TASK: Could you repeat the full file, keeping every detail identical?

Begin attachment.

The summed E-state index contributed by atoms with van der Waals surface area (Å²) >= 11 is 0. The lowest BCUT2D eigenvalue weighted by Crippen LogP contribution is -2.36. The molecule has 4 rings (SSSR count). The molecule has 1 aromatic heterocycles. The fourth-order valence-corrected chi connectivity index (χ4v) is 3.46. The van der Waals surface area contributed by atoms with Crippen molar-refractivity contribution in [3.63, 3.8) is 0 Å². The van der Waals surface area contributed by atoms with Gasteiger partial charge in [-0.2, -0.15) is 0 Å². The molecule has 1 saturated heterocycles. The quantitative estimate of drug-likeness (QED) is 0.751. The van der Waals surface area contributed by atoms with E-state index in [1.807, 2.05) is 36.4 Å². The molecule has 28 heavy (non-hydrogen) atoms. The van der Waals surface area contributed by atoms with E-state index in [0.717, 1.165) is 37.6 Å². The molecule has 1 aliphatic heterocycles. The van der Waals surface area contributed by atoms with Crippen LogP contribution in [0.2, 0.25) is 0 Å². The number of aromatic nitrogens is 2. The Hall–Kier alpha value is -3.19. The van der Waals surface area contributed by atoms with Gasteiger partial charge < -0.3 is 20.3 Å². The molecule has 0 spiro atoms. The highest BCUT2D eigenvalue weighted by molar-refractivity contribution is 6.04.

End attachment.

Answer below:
The summed E-state index contributed by atoms with van der Waals surface area (Å²) >= 11 is 0. The lowest BCUT2D eigenvalue weighted by Crippen LogP contribution is -2.36. The molecule has 4 rings (SSSR count). The molecule has 1 aromatic heterocycles. The fourth-order valence-corrected chi connectivity index (χ4v) is 3.46. The van der Waals surface area contributed by atoms with Crippen molar-refractivity contribution in [3.63, 3.8) is 0 Å². The van der Waals surface area contributed by atoms with Gasteiger partial charge in [-0.2, -0.15) is 0 Å². The molecule has 1 saturated heterocycles. The quantitative estimate of drug-likeness (QED) is 0.751. The van der Waals surface area contributed by atoms with E-state index in [1.807, 2.05) is 36.4 Å². The molecule has 28 heavy (non-hydrogen) atoms. The van der Waals surface area contributed by atoms with E-state index in [0.717, 1.165) is 37.6 Å². The molecule has 1 aliphatic heterocycles. The van der Waals surface area contributed by atoms with Crippen LogP contribution in [0.2, 0.25) is 0 Å². The number of aromatic nitrogens is 2. The Hall–Kier alpha value is -3.19. The van der Waals surface area contributed by atoms with Gasteiger partial charge < -0.3 is 20.3 Å². The molecule has 0 spiro atoms. The highest BCUT2D eigenvalue weighted by molar-refractivity contribution is 6.04.